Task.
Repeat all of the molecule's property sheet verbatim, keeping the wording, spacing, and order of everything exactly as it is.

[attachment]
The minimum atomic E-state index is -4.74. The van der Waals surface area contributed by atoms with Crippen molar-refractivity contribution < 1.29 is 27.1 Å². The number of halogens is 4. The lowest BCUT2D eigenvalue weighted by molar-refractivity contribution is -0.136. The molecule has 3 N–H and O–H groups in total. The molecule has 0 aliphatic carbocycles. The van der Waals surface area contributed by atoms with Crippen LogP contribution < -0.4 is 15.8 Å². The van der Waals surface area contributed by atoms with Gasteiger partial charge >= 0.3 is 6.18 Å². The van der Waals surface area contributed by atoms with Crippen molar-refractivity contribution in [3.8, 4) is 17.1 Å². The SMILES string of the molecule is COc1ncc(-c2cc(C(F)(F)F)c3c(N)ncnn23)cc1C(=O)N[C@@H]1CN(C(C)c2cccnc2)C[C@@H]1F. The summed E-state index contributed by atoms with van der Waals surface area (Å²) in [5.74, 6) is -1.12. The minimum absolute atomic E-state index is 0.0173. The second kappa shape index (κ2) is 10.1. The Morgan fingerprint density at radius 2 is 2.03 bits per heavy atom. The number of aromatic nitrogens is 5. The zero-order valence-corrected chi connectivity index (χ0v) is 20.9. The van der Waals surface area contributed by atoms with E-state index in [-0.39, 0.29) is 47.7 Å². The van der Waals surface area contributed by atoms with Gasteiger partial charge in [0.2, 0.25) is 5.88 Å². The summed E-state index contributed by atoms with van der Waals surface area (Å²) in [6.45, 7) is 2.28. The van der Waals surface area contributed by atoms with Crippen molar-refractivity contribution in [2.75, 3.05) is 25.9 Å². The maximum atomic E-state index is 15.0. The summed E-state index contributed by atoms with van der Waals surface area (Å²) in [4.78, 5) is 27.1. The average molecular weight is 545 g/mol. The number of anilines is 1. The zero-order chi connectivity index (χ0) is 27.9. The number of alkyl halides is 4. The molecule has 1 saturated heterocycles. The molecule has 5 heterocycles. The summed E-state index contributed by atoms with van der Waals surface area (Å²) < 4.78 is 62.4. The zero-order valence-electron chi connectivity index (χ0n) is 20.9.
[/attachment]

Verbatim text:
The minimum atomic E-state index is -4.74. The van der Waals surface area contributed by atoms with Crippen molar-refractivity contribution < 1.29 is 27.1 Å². The number of halogens is 4. The lowest BCUT2D eigenvalue weighted by molar-refractivity contribution is -0.136. The molecule has 3 N–H and O–H groups in total. The molecule has 0 aliphatic carbocycles. The van der Waals surface area contributed by atoms with Crippen LogP contribution < -0.4 is 15.8 Å². The van der Waals surface area contributed by atoms with Gasteiger partial charge >= 0.3 is 6.18 Å². The van der Waals surface area contributed by atoms with Crippen molar-refractivity contribution in [3.8, 4) is 17.1 Å². The SMILES string of the molecule is COc1ncc(-c2cc(C(F)(F)F)c3c(N)ncnn23)cc1C(=O)N[C@@H]1CN(C(C)c2cccnc2)C[C@@H]1F. The summed E-state index contributed by atoms with van der Waals surface area (Å²) in [5.74, 6) is -1.12. The minimum absolute atomic E-state index is 0.0173. The second kappa shape index (κ2) is 10.1. The Morgan fingerprint density at radius 2 is 2.03 bits per heavy atom. The number of aromatic nitrogens is 5. The zero-order valence-corrected chi connectivity index (χ0v) is 20.9. The van der Waals surface area contributed by atoms with E-state index in [-0.39, 0.29) is 47.7 Å². The van der Waals surface area contributed by atoms with Gasteiger partial charge in [0.2, 0.25) is 5.88 Å². The summed E-state index contributed by atoms with van der Waals surface area (Å²) in [6.45, 7) is 2.28. The van der Waals surface area contributed by atoms with Crippen molar-refractivity contribution in [2.75, 3.05) is 25.9 Å². The maximum atomic E-state index is 15.0. The summed E-state index contributed by atoms with van der Waals surface area (Å²) in [4.78, 5) is 27.1. The average molecular weight is 545 g/mol. The number of anilines is 1. The zero-order chi connectivity index (χ0) is 27.9. The number of alkyl halides is 4. The molecule has 1 saturated heterocycles. The molecule has 5 heterocycles. The summed E-state index contributed by atoms with van der Waals surface area (Å²) < 4.78 is 62.4. The zero-order valence-electron chi connectivity index (χ0n) is 20.9.